R.W. Johnstone reports receiving commercial research grants from Roche and AstraZeneca and is a consultant/advisory board member for MecRx. No potential conflicts of interest were disclosed by the authors.

Conception and design: J. Michie, C.J. Kearney, J. Oliaro

Development of methodology: J. Michie, P.A. Beavis, V. Narasimhan, R.G. Ramsay, J. Oliaro

Acquisition of data (provided animals, acquired and managed patients, provided facilities, etc.): J. Michie, P.A. Beavis, A.J. Freeman, K.M. Ramsbottom, V. Narasimhan, E.J. Lelliott, R.G. Ramsay, J. Silke, J. Oliaro

Analysis and interpretation of data (e.g., statistical analysis, biostatistics, computational analysis): J. Michie, S.J. Vervoort, K.M. Ramsbottom, V. Narasimhan, N. Lalaoui, R.G. Ramsay, P.K. Darcy, I. Voskoboinik, J. Oliaro

Writing, review, and/or revision of the manuscript: J. Michie, P.A. Beavis, V. Narasimhan, R.G. Ramsay, R.W. Johnstone, P.K. Darcy, C.J. Kearney, J. Oliaro

Administrative, technical, or material support (i.e., reporting or organizing data, constructing databases): V. Narasimhan, J. Silke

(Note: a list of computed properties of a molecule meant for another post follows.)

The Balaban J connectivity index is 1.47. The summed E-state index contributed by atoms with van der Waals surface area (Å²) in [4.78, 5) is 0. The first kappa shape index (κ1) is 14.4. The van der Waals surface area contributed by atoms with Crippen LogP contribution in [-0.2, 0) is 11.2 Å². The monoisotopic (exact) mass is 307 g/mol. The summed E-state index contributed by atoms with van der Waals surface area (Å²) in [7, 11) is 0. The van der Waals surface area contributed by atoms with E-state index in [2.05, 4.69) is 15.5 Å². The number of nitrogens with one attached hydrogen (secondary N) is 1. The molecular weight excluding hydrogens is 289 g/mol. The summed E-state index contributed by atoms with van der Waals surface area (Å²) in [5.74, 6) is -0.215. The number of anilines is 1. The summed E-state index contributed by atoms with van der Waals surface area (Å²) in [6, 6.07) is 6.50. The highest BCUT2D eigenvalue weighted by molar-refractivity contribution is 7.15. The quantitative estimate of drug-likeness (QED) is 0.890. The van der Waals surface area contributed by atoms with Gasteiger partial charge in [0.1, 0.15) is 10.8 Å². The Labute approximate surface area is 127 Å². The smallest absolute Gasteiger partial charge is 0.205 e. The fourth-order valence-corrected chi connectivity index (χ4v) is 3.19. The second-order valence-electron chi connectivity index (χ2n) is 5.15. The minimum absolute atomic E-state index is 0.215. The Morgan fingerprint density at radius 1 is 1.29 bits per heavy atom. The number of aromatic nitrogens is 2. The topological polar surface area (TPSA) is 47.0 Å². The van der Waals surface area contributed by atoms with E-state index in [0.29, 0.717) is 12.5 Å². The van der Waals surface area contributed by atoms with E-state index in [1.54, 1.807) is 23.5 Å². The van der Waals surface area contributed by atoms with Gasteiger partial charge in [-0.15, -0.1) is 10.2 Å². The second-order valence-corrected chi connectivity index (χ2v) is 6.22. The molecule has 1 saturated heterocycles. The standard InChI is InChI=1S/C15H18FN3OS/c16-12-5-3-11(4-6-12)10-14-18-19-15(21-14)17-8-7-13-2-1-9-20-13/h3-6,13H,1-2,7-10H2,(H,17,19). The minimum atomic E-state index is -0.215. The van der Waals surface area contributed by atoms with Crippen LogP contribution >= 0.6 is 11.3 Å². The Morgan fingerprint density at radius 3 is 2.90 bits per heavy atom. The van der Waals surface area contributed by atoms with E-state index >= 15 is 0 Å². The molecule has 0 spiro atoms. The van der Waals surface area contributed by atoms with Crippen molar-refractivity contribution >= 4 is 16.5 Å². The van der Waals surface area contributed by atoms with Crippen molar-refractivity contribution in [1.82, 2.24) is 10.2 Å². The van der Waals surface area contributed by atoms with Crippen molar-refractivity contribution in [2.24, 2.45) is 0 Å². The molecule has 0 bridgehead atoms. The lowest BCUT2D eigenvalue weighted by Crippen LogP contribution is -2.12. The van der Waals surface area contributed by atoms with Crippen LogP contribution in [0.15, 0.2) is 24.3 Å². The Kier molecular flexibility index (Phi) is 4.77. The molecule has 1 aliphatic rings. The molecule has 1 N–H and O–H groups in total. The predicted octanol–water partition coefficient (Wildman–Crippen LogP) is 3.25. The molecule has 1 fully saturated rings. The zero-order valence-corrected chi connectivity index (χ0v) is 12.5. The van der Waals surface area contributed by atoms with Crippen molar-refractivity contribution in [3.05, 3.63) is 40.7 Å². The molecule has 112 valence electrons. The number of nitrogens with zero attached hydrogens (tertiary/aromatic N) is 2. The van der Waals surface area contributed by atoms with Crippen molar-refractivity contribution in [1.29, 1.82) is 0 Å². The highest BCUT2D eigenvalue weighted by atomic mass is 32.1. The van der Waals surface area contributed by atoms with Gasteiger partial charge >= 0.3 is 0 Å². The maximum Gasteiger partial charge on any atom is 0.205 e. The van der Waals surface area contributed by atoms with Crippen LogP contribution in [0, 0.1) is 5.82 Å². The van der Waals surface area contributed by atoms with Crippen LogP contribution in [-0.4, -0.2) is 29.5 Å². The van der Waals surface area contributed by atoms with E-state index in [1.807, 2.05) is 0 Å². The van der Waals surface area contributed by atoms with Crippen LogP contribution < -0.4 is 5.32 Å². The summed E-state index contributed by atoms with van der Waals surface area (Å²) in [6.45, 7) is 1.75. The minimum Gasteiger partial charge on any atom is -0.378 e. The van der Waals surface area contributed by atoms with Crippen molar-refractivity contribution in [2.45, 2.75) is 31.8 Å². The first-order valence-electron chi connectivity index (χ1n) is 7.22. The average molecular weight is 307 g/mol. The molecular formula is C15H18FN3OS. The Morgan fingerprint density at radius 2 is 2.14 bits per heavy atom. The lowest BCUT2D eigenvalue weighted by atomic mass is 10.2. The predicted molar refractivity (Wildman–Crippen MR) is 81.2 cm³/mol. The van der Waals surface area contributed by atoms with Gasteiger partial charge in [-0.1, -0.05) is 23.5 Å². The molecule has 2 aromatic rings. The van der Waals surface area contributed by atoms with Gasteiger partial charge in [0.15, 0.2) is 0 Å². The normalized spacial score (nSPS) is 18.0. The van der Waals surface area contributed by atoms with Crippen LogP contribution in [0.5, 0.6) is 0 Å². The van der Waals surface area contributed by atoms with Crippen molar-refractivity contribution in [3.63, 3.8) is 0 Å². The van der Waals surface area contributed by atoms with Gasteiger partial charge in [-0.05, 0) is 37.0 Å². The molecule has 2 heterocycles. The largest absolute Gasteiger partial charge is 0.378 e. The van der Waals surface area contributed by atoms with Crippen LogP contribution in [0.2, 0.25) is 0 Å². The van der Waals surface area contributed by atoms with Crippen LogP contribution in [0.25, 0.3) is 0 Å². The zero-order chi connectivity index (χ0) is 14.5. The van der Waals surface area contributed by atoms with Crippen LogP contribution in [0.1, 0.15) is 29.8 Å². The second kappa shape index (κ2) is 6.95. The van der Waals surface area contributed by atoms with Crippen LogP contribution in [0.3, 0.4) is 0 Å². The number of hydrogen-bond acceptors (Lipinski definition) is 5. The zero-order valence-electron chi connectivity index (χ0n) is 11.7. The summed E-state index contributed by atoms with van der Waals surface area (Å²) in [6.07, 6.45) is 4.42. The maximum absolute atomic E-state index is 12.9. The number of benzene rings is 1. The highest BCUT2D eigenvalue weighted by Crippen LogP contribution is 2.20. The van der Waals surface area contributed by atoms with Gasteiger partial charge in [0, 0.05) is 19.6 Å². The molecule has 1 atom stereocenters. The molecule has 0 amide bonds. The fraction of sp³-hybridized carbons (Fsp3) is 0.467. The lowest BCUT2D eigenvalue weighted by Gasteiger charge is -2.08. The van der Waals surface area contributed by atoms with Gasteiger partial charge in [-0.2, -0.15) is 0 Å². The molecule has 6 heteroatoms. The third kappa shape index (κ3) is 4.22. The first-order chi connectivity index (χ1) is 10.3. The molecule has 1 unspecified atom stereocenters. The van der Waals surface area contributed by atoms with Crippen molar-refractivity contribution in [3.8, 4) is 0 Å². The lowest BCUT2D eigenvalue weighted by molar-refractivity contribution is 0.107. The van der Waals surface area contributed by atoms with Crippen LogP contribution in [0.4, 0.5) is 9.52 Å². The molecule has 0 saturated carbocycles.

Study supervision: S.J. Vervoort, R.G. Ramsay, I. Voskoboinik, C.J. Kearney, J. Oliaro

C.J. Kearney is funded by an NHMRC Early Career Fellowship, S.J. Vervoort by a Rubicon Fellowship (Netherlands Organization for Scientific Research), R.G. Ramsay by an NHMRC project grant, P.K. Darcy by an NHMRC program grant, I. Voskoboinik by an NHMRC fellowship and project grant, and J. Oliaro by an NHMRC and an NBCF project grant.

We thank Medivir (Sweden) for supply of birinapant, A/Professor Michael Kershaw for the HER2-expressing tumor lines, Professor Joseph Trapani for perforin-deficient mice, and Elhadi Lich for assistance with tumoroid analyses.